With growing unrest in the Ruins, OCP is encouraging people to report on their neighbors. The Ruins is a powder keg, with OCP handing out the matches.
In the second chapter of Robocop: Citizens Arrest, OCP’s forced gentrification of Detroit is in full swing. The mysterious CEO has his hand in local politics, law enforcement, and media. The assassination of Alderman Moses Desulma and the resulting riots in the community have accelerated OCP’s plan to raze the Ruins, making way for a new luxury apartment tract.
Brian Wood’s cyberpunk vision pulls in themes of class warfare, commercialization, militarization of police, media bias, globalization, and a privatized justice system. Basically, the media, government, and OCP are in bed to keep the general populace distracted enough to keep them all rich and comfortable.
While the previous issue focused on the mob mentality of crowd sourced justice, this chapter really hones in on how much power the evil corporation actually wields in New Detroit. The CEO is writing his own ticket, on the backs of anyone who dares stand in his way.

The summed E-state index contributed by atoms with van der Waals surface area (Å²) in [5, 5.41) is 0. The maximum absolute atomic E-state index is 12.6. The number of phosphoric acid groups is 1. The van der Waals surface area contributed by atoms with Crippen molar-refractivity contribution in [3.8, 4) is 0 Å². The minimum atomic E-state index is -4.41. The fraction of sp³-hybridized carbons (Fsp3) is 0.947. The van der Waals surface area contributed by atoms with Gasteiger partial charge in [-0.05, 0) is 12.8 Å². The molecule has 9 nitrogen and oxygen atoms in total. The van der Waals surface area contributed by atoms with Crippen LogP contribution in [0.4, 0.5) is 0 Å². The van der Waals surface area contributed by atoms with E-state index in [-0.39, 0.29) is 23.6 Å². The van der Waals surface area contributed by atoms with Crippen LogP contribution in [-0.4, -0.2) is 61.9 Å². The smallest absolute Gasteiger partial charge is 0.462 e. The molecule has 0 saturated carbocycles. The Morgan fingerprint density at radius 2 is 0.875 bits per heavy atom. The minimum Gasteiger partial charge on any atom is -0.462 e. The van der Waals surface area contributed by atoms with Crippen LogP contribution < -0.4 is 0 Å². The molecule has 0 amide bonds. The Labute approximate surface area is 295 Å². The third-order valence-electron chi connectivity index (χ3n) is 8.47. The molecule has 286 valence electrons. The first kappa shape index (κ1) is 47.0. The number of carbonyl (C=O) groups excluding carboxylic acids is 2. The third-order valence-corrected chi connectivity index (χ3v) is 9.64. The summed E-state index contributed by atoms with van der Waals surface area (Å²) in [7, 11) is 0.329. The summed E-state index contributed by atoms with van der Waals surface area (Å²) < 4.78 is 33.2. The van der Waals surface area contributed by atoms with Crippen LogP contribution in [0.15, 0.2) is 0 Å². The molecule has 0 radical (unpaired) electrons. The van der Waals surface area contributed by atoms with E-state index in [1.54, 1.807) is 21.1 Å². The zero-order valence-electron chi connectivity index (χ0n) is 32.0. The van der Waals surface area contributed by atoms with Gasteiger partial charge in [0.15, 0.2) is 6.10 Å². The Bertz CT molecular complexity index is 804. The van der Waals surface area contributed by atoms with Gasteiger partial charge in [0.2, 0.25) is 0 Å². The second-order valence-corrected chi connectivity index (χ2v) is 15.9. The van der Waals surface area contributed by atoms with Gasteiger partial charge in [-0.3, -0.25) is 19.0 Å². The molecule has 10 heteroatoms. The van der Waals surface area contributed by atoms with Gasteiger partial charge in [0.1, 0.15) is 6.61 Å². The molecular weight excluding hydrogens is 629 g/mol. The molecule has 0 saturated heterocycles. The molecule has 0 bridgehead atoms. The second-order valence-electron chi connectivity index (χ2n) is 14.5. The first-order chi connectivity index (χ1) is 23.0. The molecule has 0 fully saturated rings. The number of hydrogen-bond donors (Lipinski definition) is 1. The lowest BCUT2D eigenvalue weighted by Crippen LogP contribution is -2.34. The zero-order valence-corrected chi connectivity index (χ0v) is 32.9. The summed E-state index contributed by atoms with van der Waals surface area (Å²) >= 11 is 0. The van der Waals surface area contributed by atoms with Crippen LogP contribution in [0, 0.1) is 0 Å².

Jorge Coelho’s stylized linework and Doug Garbark’s palette are a great fit for the material. Settings have their own distinct identities and palettes, with glaring differences between the run-down, economically downtrodden neighborhoods, the upscale gentrified areas, and the impossibly clean, vinyl news studio. Character designs are realistic and believable, and Murphy retains enough of Peter Weller’s facial structure to visually tie the comic to the ‘87 film.
I don’t see any indication this is a mini series, but the pacing sure feels like it. There are a lot of smash cuts and a few reveals that feel slightly forced, like we have a lot to fit in without a lot of time to do it. That may just be part of the plan for this run. A whole load of fast paced, conflicting imagery and enough information to put the reader on tilt would actually fit the theme, whether or not this is planned for an ongoing.
Robocop: Citizen’s Arrest, published by Boom! Studios, released 09 May 2018. Written by Brian Wood, illustrated by Jorge Coelho, colored by Doug Garbark, lettered by Ed Dukeshire, main cover by Nimit Malavia, alternate cover by David Rubin.